It's an even-numbered year, meaning interesting stuff for Minnesota Vikings draft

The Minnesota Vikings aren't saying what their draft plan is, but recent history tells us don't expect their first two picks to be made in the slots they're currently in.

It has been a long time since the Minnesota Vikings have been projected to be locked into a position as they are for Thursday night.

It's a wide receiver. Bank on it. Fill in a name in pencil, but mark the position in Sharpie.

Because of the way general manager Rick Spielman stacks a draft board – horizontally rather than vertically – a case can be made when the Vikings are on the clock that they have three or four players at different positions with essentially the same grade, which explains why the Vikings never claim they’re drafting for need, but consistently get their most pressing needs covered in the first couple of rounds.

If anything, Spielman has built a history of making trades after he has one pick in the house already and, more times than not, he has traded back, not forward if he moves on his first pick.

Numerologists may want to start paying attention at this point.

In 2014, the Vikings traded back a couple of spots, adding a fifth-round pick and took the guy they wanted anyway – linebacker Anthony Barr.

In 2012, the Vikings traded back one spot and still got the guy they wanted anyway – offensive tackle Matt Kalil – and added a fourth-round pick they used to select wide receiver Jarius Wright.

In 2010, the first year of the three-day draft, the Vikings tried to get cute in hopes other draft rooms would reload and rethink overnight on the players still left that they could put themselves in the catbird seat for attractive trade offers. They traded out of the back end of the first round when the expectation was that having the second pick of both Day 2 and Day 3 would spark competition for the picks. That didn’t happen. The trades didn’t materialize, but the Vikings used the fourth-round pick acquired from Detroit in the original trade and landed Everson Griffen.

If you believe in the even-number theory, it would lend itself to believing the Vikings are going to trade back again. It could happen, given the nature of how players come off the board.

Every year, the analysts who project guys to go in the top 10 to 15 picks are annually stunned that a player lasts as long as he does. The Green Room drama is part of draft night, as a disappointed college fiancée sees her wedding diamond shrinking every 15 minutes – see video of Brady Quinn’s disgruntled fiancée in 2007 to get a more accurate depiction.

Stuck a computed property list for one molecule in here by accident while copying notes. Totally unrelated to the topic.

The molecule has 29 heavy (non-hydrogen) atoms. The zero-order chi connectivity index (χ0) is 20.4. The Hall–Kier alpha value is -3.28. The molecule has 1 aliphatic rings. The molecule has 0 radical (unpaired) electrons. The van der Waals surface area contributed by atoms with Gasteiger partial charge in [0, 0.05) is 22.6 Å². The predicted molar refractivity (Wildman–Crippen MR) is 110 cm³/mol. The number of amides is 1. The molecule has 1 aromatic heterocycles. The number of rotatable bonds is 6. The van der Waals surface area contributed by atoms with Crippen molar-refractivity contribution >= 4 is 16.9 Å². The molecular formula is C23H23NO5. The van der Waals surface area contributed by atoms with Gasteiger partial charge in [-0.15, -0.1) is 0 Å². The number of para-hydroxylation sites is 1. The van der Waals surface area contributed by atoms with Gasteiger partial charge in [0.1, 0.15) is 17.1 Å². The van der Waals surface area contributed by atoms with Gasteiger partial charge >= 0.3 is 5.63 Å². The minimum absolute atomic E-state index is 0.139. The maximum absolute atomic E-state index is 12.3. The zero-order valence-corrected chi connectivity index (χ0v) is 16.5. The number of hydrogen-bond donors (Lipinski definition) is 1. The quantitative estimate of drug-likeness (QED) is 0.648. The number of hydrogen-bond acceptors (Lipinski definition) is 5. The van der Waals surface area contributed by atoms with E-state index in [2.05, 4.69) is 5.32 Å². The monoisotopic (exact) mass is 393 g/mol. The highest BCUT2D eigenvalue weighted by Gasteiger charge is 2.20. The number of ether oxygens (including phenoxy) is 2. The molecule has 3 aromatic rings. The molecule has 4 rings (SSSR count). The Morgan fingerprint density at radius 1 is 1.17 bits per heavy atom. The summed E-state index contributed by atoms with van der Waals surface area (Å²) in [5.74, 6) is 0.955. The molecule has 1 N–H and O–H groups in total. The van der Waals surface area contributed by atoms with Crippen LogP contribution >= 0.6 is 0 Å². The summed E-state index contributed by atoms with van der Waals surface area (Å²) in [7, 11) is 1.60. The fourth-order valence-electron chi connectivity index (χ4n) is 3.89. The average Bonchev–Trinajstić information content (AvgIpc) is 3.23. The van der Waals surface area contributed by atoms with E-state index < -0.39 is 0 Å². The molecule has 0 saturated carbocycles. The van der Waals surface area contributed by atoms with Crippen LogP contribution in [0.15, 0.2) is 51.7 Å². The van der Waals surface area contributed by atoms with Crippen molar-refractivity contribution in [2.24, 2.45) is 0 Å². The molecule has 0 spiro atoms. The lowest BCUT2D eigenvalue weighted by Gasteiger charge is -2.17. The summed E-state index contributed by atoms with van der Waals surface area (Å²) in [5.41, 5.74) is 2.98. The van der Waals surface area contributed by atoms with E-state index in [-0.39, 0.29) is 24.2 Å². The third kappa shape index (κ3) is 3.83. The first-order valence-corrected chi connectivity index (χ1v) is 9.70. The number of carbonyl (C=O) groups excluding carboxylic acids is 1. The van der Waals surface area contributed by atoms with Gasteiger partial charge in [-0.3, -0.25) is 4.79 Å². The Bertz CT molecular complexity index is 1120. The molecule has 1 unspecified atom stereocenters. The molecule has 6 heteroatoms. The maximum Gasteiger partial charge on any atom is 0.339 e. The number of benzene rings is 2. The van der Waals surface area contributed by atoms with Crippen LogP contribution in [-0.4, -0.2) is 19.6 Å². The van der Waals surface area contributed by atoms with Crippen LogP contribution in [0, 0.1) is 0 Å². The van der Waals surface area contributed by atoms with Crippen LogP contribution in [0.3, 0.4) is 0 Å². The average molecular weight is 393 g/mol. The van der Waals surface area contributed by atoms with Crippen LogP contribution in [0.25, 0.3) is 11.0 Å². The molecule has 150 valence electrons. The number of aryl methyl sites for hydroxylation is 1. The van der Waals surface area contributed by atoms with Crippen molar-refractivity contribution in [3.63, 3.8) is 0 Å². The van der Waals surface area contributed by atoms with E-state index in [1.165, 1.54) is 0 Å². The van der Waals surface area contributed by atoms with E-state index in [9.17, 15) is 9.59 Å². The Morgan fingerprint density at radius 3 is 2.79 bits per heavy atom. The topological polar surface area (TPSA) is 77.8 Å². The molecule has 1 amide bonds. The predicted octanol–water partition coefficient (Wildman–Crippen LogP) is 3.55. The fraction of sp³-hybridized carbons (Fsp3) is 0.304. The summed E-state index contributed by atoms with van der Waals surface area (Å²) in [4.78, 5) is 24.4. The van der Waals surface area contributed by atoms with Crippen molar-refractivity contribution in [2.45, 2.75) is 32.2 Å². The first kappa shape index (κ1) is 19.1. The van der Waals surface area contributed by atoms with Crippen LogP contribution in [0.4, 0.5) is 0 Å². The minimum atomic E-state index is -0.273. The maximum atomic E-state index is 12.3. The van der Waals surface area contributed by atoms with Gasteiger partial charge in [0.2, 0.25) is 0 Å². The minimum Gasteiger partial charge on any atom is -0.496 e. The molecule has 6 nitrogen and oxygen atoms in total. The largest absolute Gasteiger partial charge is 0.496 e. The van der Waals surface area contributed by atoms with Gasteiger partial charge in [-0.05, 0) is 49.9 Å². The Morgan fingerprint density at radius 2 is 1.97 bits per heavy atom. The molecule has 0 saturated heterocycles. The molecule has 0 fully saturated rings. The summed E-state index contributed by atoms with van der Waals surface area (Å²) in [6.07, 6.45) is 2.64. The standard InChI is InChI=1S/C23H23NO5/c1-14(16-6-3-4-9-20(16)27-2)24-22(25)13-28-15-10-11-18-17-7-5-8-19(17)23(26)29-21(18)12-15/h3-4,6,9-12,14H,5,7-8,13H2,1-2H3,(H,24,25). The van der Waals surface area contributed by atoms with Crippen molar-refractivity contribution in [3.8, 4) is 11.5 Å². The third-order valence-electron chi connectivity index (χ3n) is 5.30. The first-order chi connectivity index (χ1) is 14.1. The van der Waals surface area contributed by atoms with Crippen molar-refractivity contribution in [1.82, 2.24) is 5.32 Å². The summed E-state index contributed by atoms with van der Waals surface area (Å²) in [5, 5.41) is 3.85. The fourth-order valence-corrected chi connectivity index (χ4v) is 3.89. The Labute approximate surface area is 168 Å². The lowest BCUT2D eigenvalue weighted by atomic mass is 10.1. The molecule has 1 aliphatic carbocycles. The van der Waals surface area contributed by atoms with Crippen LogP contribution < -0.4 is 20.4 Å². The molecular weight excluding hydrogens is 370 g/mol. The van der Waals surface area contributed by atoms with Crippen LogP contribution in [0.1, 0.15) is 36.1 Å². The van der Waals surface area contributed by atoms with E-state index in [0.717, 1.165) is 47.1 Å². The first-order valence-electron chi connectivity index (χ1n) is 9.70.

Aaron Rodgers is epic. To a lesser extent, guys like Ben Roethlisberger and Matt Leinart got a lot of uncomfortable face time when the first couple of picks didn’t have the commissioner mispronouncing their names.

Spielman made no bones about the fact that he had run more than 1,000 draft simulations to try to come up with as many potential scenarios that could play out and none of them included having defensive tackle Sharrif Floyd being available at No. 23. It would like Laremy Tunsil still being on the board if you believed any or all of the thousands who do mock drafts every year.

Yet, in every instance in the last three even-numbered years, the Vikings and Spielman have traded back to make their first pick and traded up to make their second choice.

In 2010, after selecting Chris Cook with the second-round pick acquired from the Lions, the Vikings traded up with Houston to give their second- and third-round picks to inexplicably select Toby Gerhart, who, at best, would be a caddie for Adrian Peterson.

In 2012, as the first round was nearing a close, the Vikings saw a Golden Domer they liked and were convinced wouldn’t make it to them in the second round. They pulled the trigger and got back into the first round and took safety Harrison Smith.

In 2014, the opening-night free-fall of Teddy Bridgewater got all the way to the last pick of the first round. With the CBA provisions of teams being able to exercise a fifth-year option if a first-round lives up to his billing, the war room dropped its bombs and cut a deal with Seattle to get the chance to pick him.

You can’t trade down in the first round every year and keep your fan base happy. You can’t trade up to make your second pick every year without sacrificing depth. But, it would appear you can do that every other year in Minnesota and it works out fine.


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